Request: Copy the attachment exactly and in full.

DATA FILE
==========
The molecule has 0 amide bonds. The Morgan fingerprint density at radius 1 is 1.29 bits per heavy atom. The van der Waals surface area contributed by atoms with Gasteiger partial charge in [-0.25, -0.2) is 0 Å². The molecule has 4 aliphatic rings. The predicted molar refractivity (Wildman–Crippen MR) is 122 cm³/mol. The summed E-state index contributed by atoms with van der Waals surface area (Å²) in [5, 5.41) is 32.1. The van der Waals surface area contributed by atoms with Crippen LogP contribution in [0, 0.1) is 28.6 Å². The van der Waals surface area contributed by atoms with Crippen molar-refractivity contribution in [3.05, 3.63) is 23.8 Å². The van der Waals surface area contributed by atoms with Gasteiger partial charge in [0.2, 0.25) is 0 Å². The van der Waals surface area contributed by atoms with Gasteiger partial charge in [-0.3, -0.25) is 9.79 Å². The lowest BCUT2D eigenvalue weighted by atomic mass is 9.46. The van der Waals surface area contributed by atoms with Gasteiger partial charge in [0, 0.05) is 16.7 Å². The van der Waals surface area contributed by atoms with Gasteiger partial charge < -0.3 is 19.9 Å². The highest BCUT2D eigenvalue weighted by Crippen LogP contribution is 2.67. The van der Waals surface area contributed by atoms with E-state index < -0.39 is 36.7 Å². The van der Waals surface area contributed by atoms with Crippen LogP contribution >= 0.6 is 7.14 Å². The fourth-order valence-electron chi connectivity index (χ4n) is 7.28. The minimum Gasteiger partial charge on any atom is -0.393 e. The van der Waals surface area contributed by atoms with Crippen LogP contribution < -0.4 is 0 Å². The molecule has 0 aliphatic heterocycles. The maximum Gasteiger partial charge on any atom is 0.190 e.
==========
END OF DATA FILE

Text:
The molecule has 0 amide bonds. The Morgan fingerprint density at radius 1 is 1.29 bits per heavy atom. The van der Waals surface area contributed by atoms with Gasteiger partial charge in [-0.25, -0.2) is 0 Å². The molecule has 4 aliphatic rings. The predicted molar refractivity (Wildman–Crippen MR) is 122 cm³/mol. The summed E-state index contributed by atoms with van der Waals surface area (Å²) in [5, 5.41) is 32.1. The van der Waals surface area contributed by atoms with Crippen LogP contribution in [0, 0.1) is 28.6 Å². The van der Waals surface area contributed by atoms with Crippen molar-refractivity contribution in [3.05, 3.63) is 23.8 Å². The van der Waals surface area contributed by atoms with Gasteiger partial charge in [0.2, 0.25) is 0 Å². The van der Waals surface area contributed by atoms with Gasteiger partial charge in [-0.3, -0.25) is 9.79 Å². The lowest BCUT2D eigenvalue weighted by atomic mass is 9.46. The van der Waals surface area contributed by atoms with Gasteiger partial charge in [0, 0.05) is 16.7 Å². The van der Waals surface area contributed by atoms with Gasteiger partial charge < -0.3 is 19.9 Å². The highest BCUT2D eigenvalue weighted by Crippen LogP contribution is 2.67. The van der Waals surface area contributed by atoms with E-state index < -0.39 is 36.7 Å². The van der Waals surface area contributed by atoms with Crippen LogP contribution >= 0.6 is 7.14 Å². The fourth-order valence-electron chi connectivity index (χ4n) is 7.28. The minimum Gasteiger partial charge on any atom is -0.393 e. The van der Waals surface area contributed by atoms with Crippen LogP contribution < -0.4 is 0 Å². The molecule has 0 aliphatic heterocycles. The maximum Gasteiger partial charge on any atom is 0.190 e.